I have seen Winwood and told him about all my experiences in Scotland, assuring him that all my hopes rested upon him, so that when he sees the king the numerous words spoken may be translated into acts. He promised to act for me and I know that he will do what lies in him, because he is the open enemy of the Spaniards and every day finds him more drawn towards our side, so that we may call him the chief protector of our cause. He is always anxious for the news of those parts and would like to see the affairs of your Serenity and the duke prospering. Accordingly it is a good thing to keep him in this frame of mind, as there is no lack of enemies. A gentleman told me that the earl of Suffolk, the Lord Treasurer, when I went to Scotland, said Lionello has gone to the king to get him to make a declaration, but he will not obtain anything, because the king will not meddle with those affairs and if he asked my advice I should counsel him never to intermeddle in the affairs of Italy in which we can have no interest. Many others also are strongly opposed to the desires of your Serenity, so that if you think fit to show some sign of gratitude to Winwood through me, I should consider it a wise step. The duke of Savoy, at the very beginning sent him some furniture for his rooms, and gave orders to the count of Scarnatigi to distribute 60,000 crowns between him and some others if the 400,000 crowns promised were obtained from the king (se paresse di usar altra dimostratione di gratitudine col detto Vinut per me crederei ottimo consiglio. II Sig. Duca di Saroia le mandò sin nel principio alcuni fornimenti di camera, et Jra lui et aleuni altri haveva rissolto et dato ordine al Conté di Scarnafigi di distribuir sessanta mille sendi se si ottenevano dal Re li quattro cento mille promessi).
The decision of the Senate to have an ambassador here for the king's return has been very prudent, and in the present exigencies may be of great help. I have not spoken to anyone before I knew further particulars and have orders to do so.
They begin to speak of a parliament in England to find a way of paying the king's debts, which exceed three millions. Many think that all the marriage negotiations which His Majesty is keeping on foot in Spain are simply in order to reduce the kingdom to the necessity of providing the money, because if he tells the parliament that if they do not pay his debts he will be compelled to take a Spaniard, for the sake of her dower, it is universally thought that the people will rather agree to make a grant, and possibly he proposes to employ the same means to support his declarations and promises to Italy with resolute action, but at present nothing can be done except to allow some days to slip by. (Si comincia a parlar di un parlamento in Inghilterra per trovar modo di pagar i debiti del Re, che passano tre millioni, et vien creduto da molti che tutta la prattica di matrimonio che mantien S.M. in piedi con Spagna non è per altro fine che per condur il Regno in necessità di provederlo de denari, perche quando dichi al parlamento che non volendo pagarli i debiti sara necessitato di prender una Spagnuola, per valerse della dotte, credesi universalmente che il popolo consentirà pitù tosto a qualche concessione et forse anco che questi saranno i mezzi che si dissegna ritrovare por poter sostentar von li veri effetti le sue dechiarationi et promesse in servicio d'Italia, per hora non si può altro fare, che lasciar correr qualche giorno.)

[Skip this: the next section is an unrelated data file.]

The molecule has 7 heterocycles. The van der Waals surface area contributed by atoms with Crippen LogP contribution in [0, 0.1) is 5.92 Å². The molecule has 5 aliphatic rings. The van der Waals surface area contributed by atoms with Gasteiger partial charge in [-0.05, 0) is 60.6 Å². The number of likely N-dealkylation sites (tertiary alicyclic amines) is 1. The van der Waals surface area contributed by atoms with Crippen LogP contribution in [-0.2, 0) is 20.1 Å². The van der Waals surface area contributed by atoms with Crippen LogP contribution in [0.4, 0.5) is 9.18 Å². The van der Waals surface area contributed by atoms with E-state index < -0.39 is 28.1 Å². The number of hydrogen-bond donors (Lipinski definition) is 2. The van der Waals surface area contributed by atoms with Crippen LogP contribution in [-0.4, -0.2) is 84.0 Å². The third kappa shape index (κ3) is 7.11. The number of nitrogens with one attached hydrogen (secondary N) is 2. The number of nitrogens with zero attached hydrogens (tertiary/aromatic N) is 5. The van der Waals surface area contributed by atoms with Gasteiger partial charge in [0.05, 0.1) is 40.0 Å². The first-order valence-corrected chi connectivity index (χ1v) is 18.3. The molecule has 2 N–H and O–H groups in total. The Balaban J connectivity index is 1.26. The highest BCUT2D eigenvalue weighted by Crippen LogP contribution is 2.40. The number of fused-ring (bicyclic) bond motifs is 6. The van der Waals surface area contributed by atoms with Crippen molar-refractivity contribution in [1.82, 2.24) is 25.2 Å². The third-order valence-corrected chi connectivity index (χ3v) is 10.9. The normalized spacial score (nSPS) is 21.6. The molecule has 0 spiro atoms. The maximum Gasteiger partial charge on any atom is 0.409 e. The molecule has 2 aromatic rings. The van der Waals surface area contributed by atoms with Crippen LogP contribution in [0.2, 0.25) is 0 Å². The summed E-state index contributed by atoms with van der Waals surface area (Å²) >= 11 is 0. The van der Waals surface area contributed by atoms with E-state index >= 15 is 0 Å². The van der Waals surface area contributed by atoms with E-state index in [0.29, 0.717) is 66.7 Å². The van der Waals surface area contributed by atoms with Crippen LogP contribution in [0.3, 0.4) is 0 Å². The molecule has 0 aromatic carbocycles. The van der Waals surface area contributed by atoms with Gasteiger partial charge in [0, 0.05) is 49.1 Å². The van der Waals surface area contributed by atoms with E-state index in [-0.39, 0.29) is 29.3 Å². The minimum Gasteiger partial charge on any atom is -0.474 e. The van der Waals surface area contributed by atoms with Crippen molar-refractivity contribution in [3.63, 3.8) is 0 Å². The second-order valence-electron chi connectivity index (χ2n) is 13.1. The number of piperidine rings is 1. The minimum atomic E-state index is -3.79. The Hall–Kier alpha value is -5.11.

The ambassador of the States has commissions to report to the king the decision of his masters with respect to the affairs of Savoy and to urge him to do something himself. Because formerly His Majesty passed offers with them, which were of great value, as now appears, and now they think they are bound to be the intercessors in their turn to His Majesty, and it ought to be a strong stimulus to him for the sake of his reputation.
London, the 11th August, 1617.
[Italian; the part in italics deciphered.]
Aug. 11. Senato, Secreta. Dispacci, Inghilterra. Venetian Archives. 863. Giovanni Battista Lionello, Venetian Secretary in England, to the Doge and Senate.
Digby has left for Spain, but he will not go to his ship unless he first receives a new despatch from the king. Meanwhile reports are current that the Infanta, about whom they are negotiating, has been asked in marriage by a son of the new king of Bohemia, and they will very probably accept, as the Catholic king would profit greatly by thus uniting in close relationship the two branches of the House of Austria, so far as can be seen that son will become a great prince, as in time the imperial dignity and all the patrimony of that house will come to him.